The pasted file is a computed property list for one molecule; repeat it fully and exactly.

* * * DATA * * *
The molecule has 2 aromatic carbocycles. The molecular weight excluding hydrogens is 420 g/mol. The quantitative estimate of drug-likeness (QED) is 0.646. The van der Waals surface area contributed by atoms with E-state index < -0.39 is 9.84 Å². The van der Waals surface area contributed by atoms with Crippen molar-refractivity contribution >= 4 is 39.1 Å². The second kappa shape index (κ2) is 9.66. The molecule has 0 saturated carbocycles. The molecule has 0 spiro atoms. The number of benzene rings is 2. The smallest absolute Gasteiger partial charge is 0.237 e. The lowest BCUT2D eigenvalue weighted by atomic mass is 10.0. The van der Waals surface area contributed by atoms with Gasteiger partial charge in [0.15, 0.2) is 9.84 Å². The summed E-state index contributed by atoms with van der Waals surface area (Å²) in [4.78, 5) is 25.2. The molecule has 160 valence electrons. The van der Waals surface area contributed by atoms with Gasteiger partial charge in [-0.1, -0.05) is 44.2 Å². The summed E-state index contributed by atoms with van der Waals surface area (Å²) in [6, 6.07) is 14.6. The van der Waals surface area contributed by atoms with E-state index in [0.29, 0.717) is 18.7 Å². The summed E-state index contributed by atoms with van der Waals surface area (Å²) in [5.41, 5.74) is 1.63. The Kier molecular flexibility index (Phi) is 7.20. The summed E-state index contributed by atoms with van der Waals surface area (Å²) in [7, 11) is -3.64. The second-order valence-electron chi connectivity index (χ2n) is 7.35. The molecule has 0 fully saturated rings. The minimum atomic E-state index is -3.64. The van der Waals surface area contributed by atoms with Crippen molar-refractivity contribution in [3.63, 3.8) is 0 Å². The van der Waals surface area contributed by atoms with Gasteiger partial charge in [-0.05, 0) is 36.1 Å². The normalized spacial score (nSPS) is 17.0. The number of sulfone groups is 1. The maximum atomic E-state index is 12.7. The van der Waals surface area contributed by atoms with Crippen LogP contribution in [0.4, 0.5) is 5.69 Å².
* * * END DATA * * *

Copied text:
The molecule has 2 aromatic carbocycles. The molecular weight excluding hydrogens is 420 g/mol. The quantitative estimate of drug-likeness (QED) is 0.646. The van der Waals surface area contributed by atoms with E-state index < -0.39 is 9.84 Å². The van der Waals surface area contributed by atoms with Crippen molar-refractivity contribution >= 4 is 39.1 Å². The second kappa shape index (κ2) is 9.66. The molecule has 0 saturated carbocycles. The molecule has 0 spiro atoms. The number of benzene rings is 2. The smallest absolute Gasteiger partial charge is 0.237 e. The lowest BCUT2D eigenvalue weighted by atomic mass is 10.0. The van der Waals surface area contributed by atoms with Gasteiger partial charge in [0.15, 0.2) is 9.84 Å². The summed E-state index contributed by atoms with van der Waals surface area (Å²) in [4.78, 5) is 25.2. The molecule has 160 valence electrons. The van der Waals surface area contributed by atoms with Gasteiger partial charge in [-0.1, -0.05) is 44.2 Å². The summed E-state index contributed by atoms with van der Waals surface area (Å²) in [6, 6.07) is 14.6. The van der Waals surface area contributed by atoms with E-state index in [0.29, 0.717) is 18.7 Å². The summed E-state index contributed by atoms with van der Waals surface area (Å²) in [5.41, 5.74) is 1.63. The Kier molecular flexibility index (Phi) is 7.20. The summed E-state index contributed by atoms with van der Waals surface area (Å²) in [7, 11) is -3.64. The second-order valence-electron chi connectivity index (χ2n) is 7.35. The molecule has 0 fully saturated rings. The minimum atomic E-state index is -3.64. The van der Waals surface area contributed by atoms with Crippen molar-refractivity contribution in [3.63, 3.8) is 0 Å². The van der Waals surface area contributed by atoms with Gasteiger partial charge in [-0.05, 0) is 36.1 Å². The normalized spacial score (nSPS) is 17.0. The number of sulfone groups is 1. The maximum atomic E-state index is 12.7. The van der Waals surface area contributed by atoms with Crippen LogP contribution in [0.4, 0.5) is 5.69 Å².